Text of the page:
“The groves were God’s first temples.” William Cullen Bryant
“How dear the woods are! You beautiful trees! I love every one of you as a friend.” Lucy Maud Montgomery
Sequoia National Park—the country’s second national park—was created by President Harrison in 1890. Within a week, its size grew to incorporate the newly formed General Grant National Park. The park’s goal—then and now—was to protect and showcase the Sequoias, those wondrous big trees the park was named for. Sequoias, of course, are some of the largest and oldest trees in the world. Redwoods are also evident in the park.
In 1903 the first paved road was completed, increasing access to the park’s wonderfully big trees, but the access was still rather limited. Generals Highway opened in 1926, expanding visitation to the Giant Forest. This drive through the Giant Forest is one of my favorites—the grandeur and majesty of the trees is overwhelming.
In 1940, Kings Canyon National Park was created by President Roosevelt. This new park is situated right next to Sequoia National Park. Since World War II, the two parks have been jointly administered. The two parks really do work together as one big protected area, encompassing 1,353 square miles. The majority of this land (97%) is designated as wilderness. Each year, almost two million people visit the trees and surrounding area.
I feel lucky that these two national parks—Kings Canyon National Park and Sequoia National Park—are basically in my backyard. They are situated only about 120 miles away via a fun twisty-turny-steep road, so it takes about four hours to get to one of the various entry points. My most recent visit was a few weeks ago, specifically to look for some early fall colors. That trip was a success, but—regardless of the fall colors—the drive through the parks is always stupendous.
A Quick Glimpse into Kings Canyon National Park
A Short Terrific Drive through Sequoia National Park
Fallen Tunnel Tree
Some Short Drives through the Trees
If you have not visited these parks—or any of the other Redwood Parks in California—do so. As John Muir says, “The world is big and I want to have a good look at it before it gets dark.” Trust me, you will be impressed.
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“But there is one tree that for the footer of the mountain trails is voiceless; it speaks, no doubt, but it speaks only to the austere mountain heads, to the mindful wind and the watching stars. It speaks as men speak to one another and are not heard by the little ants crawling over their boots. This is the Big Tree, the Sequoia.” Mary Austin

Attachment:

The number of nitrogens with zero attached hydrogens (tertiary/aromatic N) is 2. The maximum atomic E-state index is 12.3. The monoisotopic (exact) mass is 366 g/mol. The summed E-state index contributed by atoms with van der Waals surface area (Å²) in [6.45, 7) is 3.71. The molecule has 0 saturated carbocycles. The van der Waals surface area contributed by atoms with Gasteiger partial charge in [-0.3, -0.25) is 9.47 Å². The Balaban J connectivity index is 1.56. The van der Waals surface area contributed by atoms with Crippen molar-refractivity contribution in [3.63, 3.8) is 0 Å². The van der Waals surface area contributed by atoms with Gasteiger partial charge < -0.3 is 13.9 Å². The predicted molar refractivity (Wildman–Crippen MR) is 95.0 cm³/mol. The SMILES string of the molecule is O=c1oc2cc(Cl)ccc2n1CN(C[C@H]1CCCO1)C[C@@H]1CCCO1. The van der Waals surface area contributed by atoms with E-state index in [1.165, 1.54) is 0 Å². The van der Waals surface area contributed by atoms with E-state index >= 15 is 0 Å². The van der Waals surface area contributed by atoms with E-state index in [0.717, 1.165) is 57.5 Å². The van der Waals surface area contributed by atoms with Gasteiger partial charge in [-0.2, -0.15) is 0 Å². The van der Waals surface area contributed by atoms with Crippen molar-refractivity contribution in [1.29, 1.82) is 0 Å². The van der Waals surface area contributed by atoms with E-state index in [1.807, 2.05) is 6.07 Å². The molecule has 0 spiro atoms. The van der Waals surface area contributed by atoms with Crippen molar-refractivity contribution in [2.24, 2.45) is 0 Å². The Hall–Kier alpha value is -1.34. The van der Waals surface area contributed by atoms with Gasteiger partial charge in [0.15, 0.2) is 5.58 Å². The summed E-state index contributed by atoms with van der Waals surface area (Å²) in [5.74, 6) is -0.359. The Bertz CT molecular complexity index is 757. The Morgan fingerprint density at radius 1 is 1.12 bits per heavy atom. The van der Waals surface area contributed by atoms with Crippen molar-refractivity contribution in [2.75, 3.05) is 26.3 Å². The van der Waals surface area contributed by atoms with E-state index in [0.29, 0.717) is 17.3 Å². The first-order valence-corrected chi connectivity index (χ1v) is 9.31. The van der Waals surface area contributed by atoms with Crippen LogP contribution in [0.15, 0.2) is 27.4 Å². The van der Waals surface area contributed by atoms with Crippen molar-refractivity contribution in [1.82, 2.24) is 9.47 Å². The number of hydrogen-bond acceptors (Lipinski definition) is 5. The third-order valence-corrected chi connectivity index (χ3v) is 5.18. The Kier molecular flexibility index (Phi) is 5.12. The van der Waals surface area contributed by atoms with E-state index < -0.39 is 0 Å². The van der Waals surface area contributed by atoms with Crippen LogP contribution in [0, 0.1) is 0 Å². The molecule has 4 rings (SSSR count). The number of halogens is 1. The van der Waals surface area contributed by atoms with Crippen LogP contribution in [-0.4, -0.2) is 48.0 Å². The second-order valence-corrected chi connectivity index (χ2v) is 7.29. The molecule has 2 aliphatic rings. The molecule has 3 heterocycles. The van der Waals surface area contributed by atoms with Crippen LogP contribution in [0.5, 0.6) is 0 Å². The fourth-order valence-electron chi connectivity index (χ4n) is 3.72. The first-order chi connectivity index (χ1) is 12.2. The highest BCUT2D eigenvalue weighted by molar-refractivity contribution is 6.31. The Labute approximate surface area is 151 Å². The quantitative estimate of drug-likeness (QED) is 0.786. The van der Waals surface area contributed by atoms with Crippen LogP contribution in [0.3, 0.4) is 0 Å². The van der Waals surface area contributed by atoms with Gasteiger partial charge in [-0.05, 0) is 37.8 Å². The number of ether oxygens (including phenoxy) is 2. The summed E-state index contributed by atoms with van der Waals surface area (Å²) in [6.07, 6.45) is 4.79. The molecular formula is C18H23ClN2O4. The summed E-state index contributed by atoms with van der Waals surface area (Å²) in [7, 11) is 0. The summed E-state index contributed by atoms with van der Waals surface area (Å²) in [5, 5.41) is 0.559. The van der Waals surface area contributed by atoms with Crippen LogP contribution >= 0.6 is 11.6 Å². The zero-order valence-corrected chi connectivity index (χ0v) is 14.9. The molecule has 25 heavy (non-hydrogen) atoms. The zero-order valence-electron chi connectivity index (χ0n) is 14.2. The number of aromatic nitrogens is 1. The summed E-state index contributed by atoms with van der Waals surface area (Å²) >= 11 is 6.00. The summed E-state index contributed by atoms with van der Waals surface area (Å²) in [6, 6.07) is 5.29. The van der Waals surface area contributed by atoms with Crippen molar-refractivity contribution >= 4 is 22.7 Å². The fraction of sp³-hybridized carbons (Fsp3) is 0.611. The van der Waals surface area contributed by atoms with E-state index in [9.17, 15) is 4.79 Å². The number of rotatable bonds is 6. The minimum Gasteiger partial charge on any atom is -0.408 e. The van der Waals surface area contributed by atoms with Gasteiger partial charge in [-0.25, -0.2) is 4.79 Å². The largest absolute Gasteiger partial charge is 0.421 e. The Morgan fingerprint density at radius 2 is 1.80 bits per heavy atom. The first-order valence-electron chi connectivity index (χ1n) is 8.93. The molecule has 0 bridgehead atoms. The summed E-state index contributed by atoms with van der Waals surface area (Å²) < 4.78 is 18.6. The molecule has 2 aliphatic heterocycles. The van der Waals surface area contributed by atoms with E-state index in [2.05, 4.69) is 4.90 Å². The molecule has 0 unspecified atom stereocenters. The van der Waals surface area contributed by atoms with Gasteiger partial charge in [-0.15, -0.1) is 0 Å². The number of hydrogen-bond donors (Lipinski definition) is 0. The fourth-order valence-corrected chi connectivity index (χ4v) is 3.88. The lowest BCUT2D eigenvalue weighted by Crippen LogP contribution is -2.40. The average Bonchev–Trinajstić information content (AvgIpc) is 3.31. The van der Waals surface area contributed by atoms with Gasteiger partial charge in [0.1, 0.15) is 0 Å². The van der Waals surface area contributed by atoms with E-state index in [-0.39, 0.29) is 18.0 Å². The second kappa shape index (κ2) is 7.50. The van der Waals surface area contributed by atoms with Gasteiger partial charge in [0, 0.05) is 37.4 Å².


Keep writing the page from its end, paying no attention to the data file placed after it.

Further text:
“When you enter a grove peopled with ancient trees, higher than the ordinary, and shutting out the sky with their thickly inter-twined branches, do not the stately shadows of the wood, the stillness of the place, and the awful gloom of this doomed cavern then strike you with the presence of a deity?” Seneca
“The tree is more than first a seed, then a stem, then a living trunk, and then dead timber. The tree is a slow enduring force straining to win the sky.” Antoine de Saint Exupery
“It is not so much for its beauty that the forest makes a claim upon men’s hearts, as for that subtle something, that quality of air, that emanation from the old trees, that so wonderfully changes and renews a weary spirit.” Robert Louis Stevenson
“For in the nature of things, if we rightly consider, every green tree is far more glorious than if it were made of gold and silver.” Martin Luther
“There is always Music amongst the trees in the Garden, but our hearts must be very quiet to hear it.” Minnie Aumonier
“I like trees because they seem more resigned to the way they live than other things do.” Willa Cather
“If a man walks in the woods for love of them half of each day, he is in danger of being regarded as a loafer. But it he spends his days as a speculator, shearing off those woods and making the earth bald before her time, he is deemed an industrious and enterprising citizen.” Henry David Thoreau
“You can live for years next door to a big pine tree, honored to have so venerable a neighbor, even when it sheds needles all over your flowers or wakes you, dropping big cones onto your deck in the still of the night.” Denise Levertov
“I frequently tramped eight or ten miles through the deepest snow to keep an appointment with a beech-tree, or a yellow birch, or an old acquaintance among the pines.” Henry David Thoreau
“Old growth forests are not a renewable resource.” Anonymous
“Today I have grown taller from walking with the trees.” Karle Wilson Butler
“The clearest way into the Universe is through a forest wilderness.” John Muir
“A nation that destroys its souls destroys itself. Forests are the wings of our land, purifying the air and giving fresh strength to our people.” Franklin Delano Roosevelt
“Fancy cutting down all these beautiful trees. . . to make pulp for these bloody newspapers, and calling it civilization.” Winston Churchill
“It’s impossible to walk in the woods and be in a bad mood at the same time.” Anonymous